Once upon a time, in a land far, far away, there lived a man named William. William was a short man, with a gnarled face that exuded a nose that threatened to tip his lank form over to the ground. That nose is where this story begins. Walking upon a path that was bordered by perfect flowers, William was using his nose to the greatest advantage. The fragrant flowers filled his wide nostrils, and for a time he walked with head tilted back and nose poking forward as if he might take flight any minute.
The olfactory romance was not to be, though, as a putrid odor invaded his peaceful jaunt. He stopped. He sniffed. He gagged. He grew angry, for someone was ruining his walk. What could create such a foul smell he could not guess. It smelled like a mixture of dead skunk, pig, soured milk, and unwashed trolls feet (You may, at this point, wonder about the existence of trolls. Please be aware that they are real. They are in no way written into this story as a means of creating an artificial need for a parenthetical statement for the author to exhibit his wittiness. Please continue. Bacon.).
He walked in a broad circle, sniffing as he walked. He found that off the path to the east, where the sun had not long ago peaked out, the smell grew stronger. In that direction he set off through the woods. It was rough going, both for the dense undergrowth and for the ever-growing kick in the face that was the odor. More than once William retched onto the forest floor until there was nothing left. He grew angrier with each step. He began mumbling to himself the things he'd say to whoever was letting that smell pollute this beautiful forrest. He also made up his mind that poltergeists weren't real. This has no relation to the story at hand, but for William was no small a realization. He had been hearing the strangest sound whenever he would use the necessary, coming from a hole in the wall. It would start a few seconds after he entered and stop just as he was leaving the room. It was a sort of scurrying noise followed by a thud. He had feared ghosts, but had decided that more likely it was the mouse whom he had almost caught, but instead put out a single eye. Likely it was in the hole, running a the sight of him only to smack into a wall as it veered into its bum eye.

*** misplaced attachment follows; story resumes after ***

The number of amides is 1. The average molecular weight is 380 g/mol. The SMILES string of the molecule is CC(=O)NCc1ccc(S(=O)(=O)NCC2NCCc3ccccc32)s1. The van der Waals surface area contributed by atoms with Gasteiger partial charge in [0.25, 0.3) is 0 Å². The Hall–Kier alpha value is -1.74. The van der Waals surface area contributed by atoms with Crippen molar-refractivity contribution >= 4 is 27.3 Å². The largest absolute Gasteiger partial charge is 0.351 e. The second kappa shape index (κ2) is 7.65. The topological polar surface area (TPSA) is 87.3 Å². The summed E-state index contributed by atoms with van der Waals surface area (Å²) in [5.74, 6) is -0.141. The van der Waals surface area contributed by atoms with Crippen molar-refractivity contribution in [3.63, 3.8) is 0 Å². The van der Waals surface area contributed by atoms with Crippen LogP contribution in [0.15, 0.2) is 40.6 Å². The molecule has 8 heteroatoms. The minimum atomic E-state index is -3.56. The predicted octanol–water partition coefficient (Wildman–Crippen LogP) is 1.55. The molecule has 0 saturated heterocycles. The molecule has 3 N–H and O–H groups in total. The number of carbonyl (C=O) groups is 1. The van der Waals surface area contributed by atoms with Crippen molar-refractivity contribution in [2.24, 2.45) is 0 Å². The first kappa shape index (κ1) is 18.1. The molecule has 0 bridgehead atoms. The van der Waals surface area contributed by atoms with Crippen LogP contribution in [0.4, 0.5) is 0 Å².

It was with this pleasing thought that William exited the forest into a large clearing. To the right and left the forest extended like a giant hedge meant to keep the neighbors away. In front was a rolling, grassy field for a hundred yards or so, then the mighty Hiawathahana River. Close ahead, beside a large pot over a raging fire, was a lumpy, green-skinned troll was boiling her laundry.
"Well, that explains things..." William sighed to himself. His angry words died on his lips. He was fond of having his limbs attached, so he quickly moved to walk back into the forest. His noisy approach and exit had alerted his presence, though, and the troll was already turning toward him.
The troll eyed him from about 20 yards away. This lasted for 5 seconds, neither moving, until the creature roared violently and raced after William. William, deciding quickly that death wasn't his preferred method of ending this day, ran to the forest. He was in before the troll caught up, and was gracefully dodging limbs and holes while behind him the troll ripped up the forest to clear his path.
He ran for what seemed like hours, never quite getting away from the creature before a cracking branch or a startle grunt of pain from a scratch would bring the troll's attention and the panicked race would begin anew. It was almost at the end of his strength that he took a turn around a massive tree whose branches grew low to the ground. He quickly and nimbly, especially for an old man, climbed into the tree, up high enough to be above the vision of the troll. His chest rose and fell hard, and he listened for the monster. He was certain the beating of his heart alone would give him away. He stayed in his spot for a few moments hearing the beast crashing toward him. The troll appeared under the branches, and thankfully never paused as it ran underneath. For many minutes William listened as the sound of the creature's passage faded into the distance. He climbed down from his perch and made his way back to his village using the sun to guide him, ignoring the scent as if it was a sweet smelling boom that didn't have a crazed troll waiting for you at the end.